Winning the Battle

I am often told that I am impossible to argue with. Depending on the person, this might surprise me and prompt me to question why. When I do, the answer is usually something like,
“You are stubborn and rude. When discussing with you, things get emotional and heated really quickly, with very little respect to the other person’s opinion.”
I have yet to be given an actual example.

The thing is, you see, I don’t usually get emotional in a rational discussion. When I feel insulted or belittled I might react out of proportion, but when it concerns a simple clash of opinion, I really don’t feel like I get very emotional, although I tend to raise my voice a little when getting excited.
Frankly, I think I already know why I am so difficult to persuade. Often, someone will drop their opinion on my plate, founded on their life experiences, deeply felt emotions and carefully reached conclusions. It might concern some moral principle, a personal habit or whatever, and comes straight from the heart.
And I sit there and dissect their phrasing a little, and pick out the first logical fallacy I see. “This is why your argument is invalid, and your opinion is wrong.”
Case closed unless they can bring a different, valid reasoning.

Logical fallacies: They’re a thing. One of my favorite things, as a matter of fact. I like to wander specialized websites and discover what mistakes people tend to make in their theories big and small, and test my own convictions against them. It’s fascinating, but also humbling: More than once you might find a tiny article that basically goes, “You know that thing you believe so deeply in, on life and love and everything in between? Well it’s flawed, and you’re wrong. Better luck next time.”
And what’s worse, you can’t deny that they have a damn good point.

That humbling is not what people want to run into when they’re trying to convince you of their vision. When you sweep their opinion off the table with a shrug, they get emotional, understandably so. But I don’t care and I show it, so then I’m the asshole who is being stubborn and turns a normal discussion into a personal shooting range.
But come the fuck on, when I see people basing important decisions on personal emotion, or support some cause or other because of flawed reasons, am I really supposed to follow them into that train of thought and argue within? Things like “well others do it so I can do it, too” or “he’s a dick so what he says is wrong”, you’d be amazed how many times they come up in people’s arguments, including your (and my) own. I feel like encouraging others to follow that train of thought would be unfair, not only because it drowns out the voices of those who have a valid argument, but also because you’d block any personal development within a reality that actually makes sense.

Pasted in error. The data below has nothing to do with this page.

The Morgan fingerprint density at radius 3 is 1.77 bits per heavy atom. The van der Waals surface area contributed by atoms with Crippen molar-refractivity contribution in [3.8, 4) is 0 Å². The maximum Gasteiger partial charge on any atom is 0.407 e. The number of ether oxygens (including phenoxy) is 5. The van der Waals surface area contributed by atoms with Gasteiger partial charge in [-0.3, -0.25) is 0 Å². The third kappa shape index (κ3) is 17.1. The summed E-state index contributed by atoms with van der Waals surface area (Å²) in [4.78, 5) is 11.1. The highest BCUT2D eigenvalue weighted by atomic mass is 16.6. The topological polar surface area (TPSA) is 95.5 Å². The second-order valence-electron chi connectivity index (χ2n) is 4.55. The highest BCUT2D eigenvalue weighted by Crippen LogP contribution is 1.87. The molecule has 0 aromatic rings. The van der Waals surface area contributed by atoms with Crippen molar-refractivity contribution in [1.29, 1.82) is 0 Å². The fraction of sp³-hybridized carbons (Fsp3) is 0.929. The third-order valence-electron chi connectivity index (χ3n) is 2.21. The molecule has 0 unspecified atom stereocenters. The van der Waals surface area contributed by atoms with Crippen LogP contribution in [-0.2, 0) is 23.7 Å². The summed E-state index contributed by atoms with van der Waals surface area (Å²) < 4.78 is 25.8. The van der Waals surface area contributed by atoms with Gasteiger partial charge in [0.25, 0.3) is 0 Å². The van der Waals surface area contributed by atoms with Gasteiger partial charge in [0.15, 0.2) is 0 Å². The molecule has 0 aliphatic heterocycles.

So yeah, I discard opinions that I don’t feel follow the rules of reasoning. If you can’t get that part right, how do you ever hope to reach a conclusion that is actually right? And while you certainly are entitled to have your own opinion, that doesn’t mean it makes actual sense, and we should welcome its arrival with little flags.
There’s a number of rules that I strongly try to stick by, and expect others to.
-Don’t attack the other person. Calling them an idiot automatically loses you the conversation, and gives them the right to introduce you to the hand.
-Accept logical fallacy as a counter-argument to yours. Not easy, I know.
-Ditch your ego. The point of a discussion is to reach the truth, not to make the other person “see” that you are right.
-Don’t change the subject. Stick to the point, even if you feel cornered.
-You are allowed to call for a time-out so you can collect your thoughts and facts, and continue on the subject some other time.
-When push comes to shove, an opinion is usually wrong or right. You are entitled to it either way and often it’s impossible to determine its validity, but that doesn’t mean that just because your opinion exists, it is true.

And that, oh simple one, is how you win the battle and lose the war.

It should be mentioned that there are 3 relevant versions of reality, as far as I know: I like to adhere to the logical one, but there is also the social truth and the moral truth. The latter 2 might commit logical fallacies but should still be taken into consideration because they are what society runs on. Oftentimes, a discussion escalates because both parties draw from a different set of truths and can’t comprehend that the other is denying such irrefutable facts, while the other side of the table feels the same.